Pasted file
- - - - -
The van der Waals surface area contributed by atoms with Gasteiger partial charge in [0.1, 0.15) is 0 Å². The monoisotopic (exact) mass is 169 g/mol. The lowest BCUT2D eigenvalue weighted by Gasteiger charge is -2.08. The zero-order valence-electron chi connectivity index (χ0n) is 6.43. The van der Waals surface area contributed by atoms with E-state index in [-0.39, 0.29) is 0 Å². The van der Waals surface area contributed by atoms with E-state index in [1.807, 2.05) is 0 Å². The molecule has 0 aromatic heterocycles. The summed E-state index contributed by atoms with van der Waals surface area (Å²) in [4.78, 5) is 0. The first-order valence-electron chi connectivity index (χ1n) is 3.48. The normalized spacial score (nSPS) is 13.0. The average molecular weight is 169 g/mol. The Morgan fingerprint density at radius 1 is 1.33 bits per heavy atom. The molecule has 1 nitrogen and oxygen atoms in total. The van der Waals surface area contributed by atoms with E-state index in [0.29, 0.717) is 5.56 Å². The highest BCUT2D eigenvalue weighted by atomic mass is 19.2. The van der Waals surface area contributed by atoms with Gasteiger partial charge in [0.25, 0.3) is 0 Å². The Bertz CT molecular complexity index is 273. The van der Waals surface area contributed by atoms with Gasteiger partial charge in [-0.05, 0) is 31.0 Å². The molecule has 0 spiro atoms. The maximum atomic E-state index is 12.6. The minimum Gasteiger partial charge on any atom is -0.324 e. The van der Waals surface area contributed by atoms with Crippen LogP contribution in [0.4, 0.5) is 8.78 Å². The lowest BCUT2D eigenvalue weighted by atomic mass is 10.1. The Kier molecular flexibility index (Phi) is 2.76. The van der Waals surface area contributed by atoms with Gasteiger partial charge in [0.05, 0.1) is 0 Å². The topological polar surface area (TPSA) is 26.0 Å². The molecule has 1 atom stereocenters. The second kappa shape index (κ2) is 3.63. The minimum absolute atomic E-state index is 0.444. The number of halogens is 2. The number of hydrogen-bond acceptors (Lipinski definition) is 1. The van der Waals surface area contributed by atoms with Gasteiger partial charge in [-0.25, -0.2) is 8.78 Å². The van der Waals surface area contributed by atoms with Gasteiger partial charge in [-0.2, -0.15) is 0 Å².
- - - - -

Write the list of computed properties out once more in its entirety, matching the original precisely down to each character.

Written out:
The van der Waals surface area contributed by atoms with Gasteiger partial charge in [0.1, 0.15) is 0 Å². The monoisotopic (exact) mass is 169 g/mol. The lowest BCUT2D eigenvalue weighted by Gasteiger charge is -2.08. The zero-order valence-electron chi connectivity index (χ0n) is 6.43. The van der Waals surface area contributed by atoms with E-state index in [-0.39, 0.29) is 0 Å². The van der Waals surface area contributed by atoms with E-state index in [1.807, 2.05) is 0 Å². The molecule has 0 aromatic heterocycles. The summed E-state index contributed by atoms with van der Waals surface area (Å²) in [4.78, 5) is 0. The first-order valence-electron chi connectivity index (χ1n) is 3.48. The normalized spacial score (nSPS) is 13.0. The average molecular weight is 169 g/mol. The Morgan fingerprint density at radius 1 is 1.33 bits per heavy atom. The molecule has 1 nitrogen and oxygen atoms in total. The van der Waals surface area contributed by atoms with E-state index in [0.29, 0.717) is 5.56 Å². The highest BCUT2D eigenvalue weighted by atomic mass is 19.2. The van der Waals surface area contributed by atoms with Gasteiger partial charge in [0.25, 0.3) is 0 Å². The Bertz CT molecular complexity index is 273. The van der Waals surface area contributed by atoms with Gasteiger partial charge in [-0.05, 0) is 31.0 Å². The molecule has 0 spiro atoms. The maximum atomic E-state index is 12.6. The minimum Gasteiger partial charge on any atom is -0.324 e. The van der Waals surface area contributed by atoms with Crippen LogP contribution in [0.4, 0.5) is 8.78 Å². The lowest BCUT2D eigenvalue weighted by atomic mass is 10.1. The Kier molecular flexibility index (Phi) is 2.76. The van der Waals surface area contributed by atoms with Gasteiger partial charge in [0.05, 0.1) is 0 Å². The topological polar surface area (TPSA) is 26.0 Å². The molecule has 1 atom stereocenters. The second kappa shape index (κ2) is 3.63. The minimum absolute atomic E-state index is 0.444. The number of halogens is 2. The number of hydrogen-bond acceptors (Lipinski definition) is 1. The van der Waals surface area contributed by atoms with Gasteiger partial charge in [-0.25, -0.2) is 8.78 Å². The van der Waals surface area contributed by atoms with Gasteiger partial charge in [-0.2, -0.15) is 0 Å².